[Nirodbaran. Evening Talks, 29 NOVEMBER 1939]
Another excerpt from the Evening Talks
SRI AUROBINDO: In the usual experience, it is one’s habitual consciousness that rises: it may be any part of the being, the mental, vital or physical, that goes up to the higher planes above the mind and stays there for a time; some organisation takes place and then the consciousness comes down with some result. In the ascent and descent about which I have written in The Life Divine, the whole being—you may call it the Self—goes up, say, to the Overmind, settles there and meets the Divine and then the descent of the Divine takes place. Obviously this is more difficult.
SATYENDRA: Is descent easier than ascent?
SRI AUROBINDO: Yes.
NIRODBARAN: I thought it was through the head alone that both happen.
SRI AUROBINDO: It is usually through the mind, when the mental consciousness goes up, but it can happen otherwise also, the vital or physical consciousness directly going up without passing through the mental.
NIRODBARAN: Sahana’s experience of ascent and her feeling of nothingness and then her return with the sense of a flame in the heart —is it an experience of an ascent through the heart?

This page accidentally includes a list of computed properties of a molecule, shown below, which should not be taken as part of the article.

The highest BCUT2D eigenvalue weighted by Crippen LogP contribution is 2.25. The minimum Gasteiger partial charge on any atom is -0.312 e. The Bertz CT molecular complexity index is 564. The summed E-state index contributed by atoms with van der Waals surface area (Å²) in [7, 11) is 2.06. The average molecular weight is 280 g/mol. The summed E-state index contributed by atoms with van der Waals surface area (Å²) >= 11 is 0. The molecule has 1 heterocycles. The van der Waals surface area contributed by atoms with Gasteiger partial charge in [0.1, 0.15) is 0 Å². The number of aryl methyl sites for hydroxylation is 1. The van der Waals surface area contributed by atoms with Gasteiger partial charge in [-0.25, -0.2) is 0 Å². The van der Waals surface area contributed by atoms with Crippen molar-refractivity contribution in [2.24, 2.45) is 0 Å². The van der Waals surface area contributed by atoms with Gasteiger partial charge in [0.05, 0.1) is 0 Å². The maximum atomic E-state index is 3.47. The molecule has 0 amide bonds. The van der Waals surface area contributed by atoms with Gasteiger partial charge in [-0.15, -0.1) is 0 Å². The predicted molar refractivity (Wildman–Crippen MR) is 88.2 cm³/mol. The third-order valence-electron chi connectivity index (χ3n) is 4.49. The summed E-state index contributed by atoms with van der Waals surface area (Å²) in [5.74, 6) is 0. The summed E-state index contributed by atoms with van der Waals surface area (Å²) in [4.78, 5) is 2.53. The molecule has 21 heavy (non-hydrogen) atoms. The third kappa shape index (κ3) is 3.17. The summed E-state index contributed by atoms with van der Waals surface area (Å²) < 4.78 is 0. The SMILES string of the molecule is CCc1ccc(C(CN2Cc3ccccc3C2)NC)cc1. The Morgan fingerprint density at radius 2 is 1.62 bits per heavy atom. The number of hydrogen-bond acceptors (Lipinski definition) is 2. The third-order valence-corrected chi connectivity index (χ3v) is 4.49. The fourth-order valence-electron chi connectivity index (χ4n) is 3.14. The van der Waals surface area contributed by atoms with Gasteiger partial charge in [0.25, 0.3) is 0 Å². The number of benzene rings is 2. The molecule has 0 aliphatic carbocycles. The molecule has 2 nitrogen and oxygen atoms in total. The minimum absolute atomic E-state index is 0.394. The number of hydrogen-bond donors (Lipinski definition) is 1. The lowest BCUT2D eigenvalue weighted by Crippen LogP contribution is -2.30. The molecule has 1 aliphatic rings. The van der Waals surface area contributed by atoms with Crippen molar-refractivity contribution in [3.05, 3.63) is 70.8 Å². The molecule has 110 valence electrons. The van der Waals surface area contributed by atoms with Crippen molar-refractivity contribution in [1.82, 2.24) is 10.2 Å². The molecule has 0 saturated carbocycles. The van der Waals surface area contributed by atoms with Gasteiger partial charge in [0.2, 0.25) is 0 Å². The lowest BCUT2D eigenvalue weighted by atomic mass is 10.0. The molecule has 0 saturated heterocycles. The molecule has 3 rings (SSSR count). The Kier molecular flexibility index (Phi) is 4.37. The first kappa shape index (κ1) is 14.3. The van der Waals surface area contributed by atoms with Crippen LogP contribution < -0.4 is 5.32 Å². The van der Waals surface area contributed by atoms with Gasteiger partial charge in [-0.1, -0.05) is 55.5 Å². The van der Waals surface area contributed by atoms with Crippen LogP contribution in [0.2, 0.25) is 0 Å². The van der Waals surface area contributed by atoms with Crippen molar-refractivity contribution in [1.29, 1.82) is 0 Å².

SRI AUROBINDO: I don’t remember well. In her case it wouldn’t be through the mind. But all the same it is a major ascent into the spiritual consciousness.
SATYENDRA: I had also the experience of ascent through the Muladhara Chakra before doing any Yoga.
SRI AUROBINDO: That is the physical consciousness ascending.
NIRODBARAN: It would be nice to have this experience of ascent and descent.
[Nirodbaran. Talks with Sri Aurobindo, 9 March, 1940]
- Explaining the Ascent-Descent in Integral Yoga
- Kundalini in ancient Greek and other non-Indian cultures
- Various ways in which the Kundalini rises
- Why does Yoga give you a “high”?
- The subtle sounds which indicate progress in Yoga
- The Triple Cord which has to be sundered
- The Golden Lid or Hiranmaya Patra which has to be ruptured
- Explaining out-of-body and near-death experiences